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Title: Evolutionary emergence : the struggle for existence in artificial biota
Author: Channon, Alastair
ISNI:       0000 0001 3528 5470
Awarding Body: University of Southampton
Current Institution: University of Southampton
Date of Award: 2001
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The generation of complex entities with advantageous behaviours beyond our manual design capability requires long-term incremental evolution with continuing emergence. This thesis presents the argument that artificial selection models, such as traditional genetic algorithms, are fundamentally inadequate for this goal. Existing natural selection systems are evaluated, revealing both significant achievements and pitfalls. Thus, some requirements for the perpetuation of evolutionary emergence are established. An (artificial) environment containing simple virtual autonomous organisms with neural controllers has been created to satisfy these requirements and to aid in the development of an accompanying theory of evolutionary emergence. Resulting behaviours are reported alongside their neural correlates. In one example, the collective behaviour of one species provides a selective force which is overcome by another species, demonstrating the incremental evolutionary emergence of advantageous behaviours via naturally-arising coevolution. Further behavioural or neural analysis is infeasible in this environment, so evolutionary statistical methods are employed and extended in order to classify the evolutionary dynamics. This qualitative analysis indicates that evolution is unbounded in the system. As well as validating the theory behind it, work with the system has provided some useful lessons and directions towards the evolution of increasingly complex advantageous behaviours.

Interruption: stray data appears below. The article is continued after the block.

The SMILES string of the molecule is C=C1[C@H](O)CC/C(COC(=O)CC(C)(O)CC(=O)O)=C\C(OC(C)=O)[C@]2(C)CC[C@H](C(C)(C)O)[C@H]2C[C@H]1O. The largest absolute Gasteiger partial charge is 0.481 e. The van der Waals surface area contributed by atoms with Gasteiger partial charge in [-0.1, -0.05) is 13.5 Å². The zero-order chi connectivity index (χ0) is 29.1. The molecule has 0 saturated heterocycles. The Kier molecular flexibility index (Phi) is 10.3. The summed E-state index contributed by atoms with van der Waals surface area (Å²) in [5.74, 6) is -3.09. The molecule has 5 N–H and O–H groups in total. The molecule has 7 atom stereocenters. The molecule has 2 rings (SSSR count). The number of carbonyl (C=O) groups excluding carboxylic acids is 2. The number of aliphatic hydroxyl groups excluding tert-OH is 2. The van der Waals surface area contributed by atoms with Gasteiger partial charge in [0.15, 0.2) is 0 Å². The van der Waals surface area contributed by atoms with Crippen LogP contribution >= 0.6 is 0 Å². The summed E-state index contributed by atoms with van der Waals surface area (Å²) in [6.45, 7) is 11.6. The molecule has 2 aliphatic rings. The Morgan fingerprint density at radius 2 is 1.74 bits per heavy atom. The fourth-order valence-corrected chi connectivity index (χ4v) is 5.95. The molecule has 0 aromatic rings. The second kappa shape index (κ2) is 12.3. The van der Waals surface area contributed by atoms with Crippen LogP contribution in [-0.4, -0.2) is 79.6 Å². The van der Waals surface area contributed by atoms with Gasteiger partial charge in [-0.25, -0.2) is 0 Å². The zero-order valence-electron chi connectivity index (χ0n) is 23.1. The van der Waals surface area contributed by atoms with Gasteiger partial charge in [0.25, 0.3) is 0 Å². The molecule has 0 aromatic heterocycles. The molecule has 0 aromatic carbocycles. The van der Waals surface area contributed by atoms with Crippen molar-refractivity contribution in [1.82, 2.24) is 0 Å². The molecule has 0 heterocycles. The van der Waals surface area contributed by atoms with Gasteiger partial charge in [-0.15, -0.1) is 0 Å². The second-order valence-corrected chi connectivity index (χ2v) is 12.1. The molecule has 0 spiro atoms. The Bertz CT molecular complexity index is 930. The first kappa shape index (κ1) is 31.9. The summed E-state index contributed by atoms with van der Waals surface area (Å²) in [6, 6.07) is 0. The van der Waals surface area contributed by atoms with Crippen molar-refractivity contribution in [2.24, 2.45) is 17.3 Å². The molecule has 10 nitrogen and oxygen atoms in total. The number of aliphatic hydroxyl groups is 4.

Supervisor: Not available Sponsor: Not available
Qualification Name: Thesis (Ph.D.) Qualification Level: Doctoral
EThOS ID:  DOI: Not available
Keywords: QA75 Electronic computers. Computer science